• Journal Article

Focal segmental glomerulosclerosis in adult African Americans

Citation

Bakir, A. A., Share, D. S., Levy, P., Arruda, J. A. L., & Dunea, G. (1996). Focal segmental glomerulosclerosis in adult African Americans. Clinical Nephrology, 46(5), 306-311.

Abstract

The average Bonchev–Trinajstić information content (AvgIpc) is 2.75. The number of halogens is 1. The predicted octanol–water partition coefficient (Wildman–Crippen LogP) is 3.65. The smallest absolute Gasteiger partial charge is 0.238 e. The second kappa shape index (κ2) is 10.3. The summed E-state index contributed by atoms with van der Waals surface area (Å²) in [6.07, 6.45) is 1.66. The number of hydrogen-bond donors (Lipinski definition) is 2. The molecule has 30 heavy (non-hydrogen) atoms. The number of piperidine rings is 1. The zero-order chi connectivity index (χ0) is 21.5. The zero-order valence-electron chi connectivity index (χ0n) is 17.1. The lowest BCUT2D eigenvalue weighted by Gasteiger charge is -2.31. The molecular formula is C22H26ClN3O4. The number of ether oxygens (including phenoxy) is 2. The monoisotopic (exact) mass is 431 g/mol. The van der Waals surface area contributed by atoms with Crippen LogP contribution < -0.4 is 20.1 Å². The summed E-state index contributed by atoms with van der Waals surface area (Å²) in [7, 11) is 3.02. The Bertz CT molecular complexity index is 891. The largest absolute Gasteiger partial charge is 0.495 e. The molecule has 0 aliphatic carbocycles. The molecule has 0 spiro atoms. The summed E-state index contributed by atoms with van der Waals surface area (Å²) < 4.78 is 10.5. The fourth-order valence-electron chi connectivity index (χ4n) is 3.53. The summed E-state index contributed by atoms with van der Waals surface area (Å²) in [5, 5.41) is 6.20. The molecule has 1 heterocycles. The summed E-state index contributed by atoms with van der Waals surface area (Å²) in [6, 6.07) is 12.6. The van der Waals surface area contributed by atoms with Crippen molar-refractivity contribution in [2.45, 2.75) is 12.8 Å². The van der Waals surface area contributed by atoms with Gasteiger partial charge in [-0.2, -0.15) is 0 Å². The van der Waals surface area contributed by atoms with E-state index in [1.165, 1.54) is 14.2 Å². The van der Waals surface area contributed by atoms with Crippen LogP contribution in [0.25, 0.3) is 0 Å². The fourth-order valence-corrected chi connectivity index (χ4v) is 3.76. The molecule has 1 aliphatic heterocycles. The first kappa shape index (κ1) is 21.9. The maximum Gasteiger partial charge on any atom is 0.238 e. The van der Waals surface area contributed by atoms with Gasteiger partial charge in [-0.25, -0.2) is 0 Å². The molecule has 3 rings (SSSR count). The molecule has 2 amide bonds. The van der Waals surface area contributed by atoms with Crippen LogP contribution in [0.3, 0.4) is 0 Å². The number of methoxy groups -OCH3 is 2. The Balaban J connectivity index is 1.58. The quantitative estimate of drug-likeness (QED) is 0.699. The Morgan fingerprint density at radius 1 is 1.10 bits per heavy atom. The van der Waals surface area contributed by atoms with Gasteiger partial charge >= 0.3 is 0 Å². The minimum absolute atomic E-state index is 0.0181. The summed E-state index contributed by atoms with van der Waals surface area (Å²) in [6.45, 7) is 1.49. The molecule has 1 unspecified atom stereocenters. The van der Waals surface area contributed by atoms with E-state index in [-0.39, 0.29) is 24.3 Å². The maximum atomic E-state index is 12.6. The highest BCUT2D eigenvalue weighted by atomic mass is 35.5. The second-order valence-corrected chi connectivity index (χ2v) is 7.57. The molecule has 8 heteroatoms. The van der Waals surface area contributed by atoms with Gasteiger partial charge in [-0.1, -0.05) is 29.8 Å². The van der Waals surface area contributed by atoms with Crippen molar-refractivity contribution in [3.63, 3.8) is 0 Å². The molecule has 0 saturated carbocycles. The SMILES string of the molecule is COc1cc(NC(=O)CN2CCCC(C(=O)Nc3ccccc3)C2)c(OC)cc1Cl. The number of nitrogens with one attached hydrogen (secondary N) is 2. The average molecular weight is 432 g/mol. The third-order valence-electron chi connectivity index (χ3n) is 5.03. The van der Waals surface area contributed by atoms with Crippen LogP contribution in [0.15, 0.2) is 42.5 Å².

We have previously shown that idiopathic fecal segmental glomerulosclerosis (FSGS) is the most common non-proliferative primary glomerulopathy in adult African Americans. In this report we present our experience with treated FSGS in 15 such patients followed over five years. They were all treated with prednisone 60 mg daily for three months, followed by a slow tapering. In addition, two patients later had cyclophosphamide, and five had enalapril. At entry hypertension was present in 73% of the patients, nephrotic syndrome in 87%, and elevated serum creatinine (greater than or equal to 1.4 mg/dl) in 40%. Five of the 15 patients (33%) developed end-stage renal failure (ESRF), one of them having a ''malignant'' course after the advent of pregnancy. Two patients (13%) have chronic renal insufficiency (CRI; serum creatinine >2.5 mg/dl); three (20%) have mild renal insufficiency (serum creatinine 1.4-2.5 mg/dl), and five patients (33%) have normal renal function. The cumulative renal survival was 93% at five years, but only 26% at eight years., At last follow-up all the ten patients who did not develop ESRF were in partial remission (urinary protein of 1.3 g/day +/- 1.21), but 4 Of the 5 patients who did develop ESRF had also had prolonged partial remissions of nephrotic syndrome. Neither the initial clinical, parameters nor the use of enalapril correlated with renal outcome (univariate analysis). However 4 of the 5 patients who developed ESRF had elevated serum creatinine at entry, versus only 2 of the 10 not developing ESRF (p = 0.09 by two-sided, and 0.045 by one-sided Fisher's exact test). We conclude that che short-term renal outcome in nephrotic adult African Americans with treated FSGS is comparable to that of the non-African Americans, but their long-term prognosis may be poorer. Patients developing ESRF were more likely to present with elevated serum creatinine. Enalapril did not seem to modify the course of renal disease, but its utility and that of other ACE inhibitors in the treatment of FSGS must await prospective randomized studies